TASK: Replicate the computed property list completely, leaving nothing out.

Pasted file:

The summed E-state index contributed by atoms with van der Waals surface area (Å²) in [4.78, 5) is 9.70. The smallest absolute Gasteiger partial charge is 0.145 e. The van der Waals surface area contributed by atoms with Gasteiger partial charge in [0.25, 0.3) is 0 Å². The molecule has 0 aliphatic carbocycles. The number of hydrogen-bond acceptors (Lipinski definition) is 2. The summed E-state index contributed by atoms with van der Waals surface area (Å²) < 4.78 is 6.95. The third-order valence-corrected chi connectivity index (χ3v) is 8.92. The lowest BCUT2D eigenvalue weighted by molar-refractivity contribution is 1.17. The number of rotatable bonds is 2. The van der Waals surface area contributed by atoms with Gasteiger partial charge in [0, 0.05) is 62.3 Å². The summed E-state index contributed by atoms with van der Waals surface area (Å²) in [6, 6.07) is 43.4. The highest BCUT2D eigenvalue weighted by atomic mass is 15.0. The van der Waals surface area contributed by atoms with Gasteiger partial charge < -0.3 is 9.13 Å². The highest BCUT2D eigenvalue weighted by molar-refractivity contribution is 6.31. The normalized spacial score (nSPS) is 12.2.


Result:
The summed E-state index contributed by atoms with van der Waals surface area (Å²) in [4.78, 5) is 9.70. The smallest absolute Gasteiger partial charge is 0.145 e. The van der Waals surface area contributed by atoms with Gasteiger partial charge in [0.25, 0.3) is 0 Å². The molecule has 0 aliphatic carbocycles. The number of hydrogen-bond acceptors (Lipinski definition) is 2. The summed E-state index contributed by atoms with van der Waals surface area (Å²) < 4.78 is 6.95. The third-order valence-corrected chi connectivity index (χ3v) is 8.92. The lowest BCUT2D eigenvalue weighted by molar-refractivity contribution is 1.17. The number of rotatable bonds is 2. The van der Waals surface area contributed by atoms with Gasteiger partial charge in [0, 0.05) is 62.3 Å². The summed E-state index contributed by atoms with van der Waals surface area (Å²) in [6, 6.07) is 43.4. The highest BCUT2D eigenvalue weighted by atomic mass is 15.0. The van der Waals surface area contributed by atoms with Gasteiger partial charge < -0.3 is 9.13 Å². The highest BCUT2D eigenvalue weighted by molar-refractivity contribution is 6.31. The normalized spacial score (nSPS) is 12.2.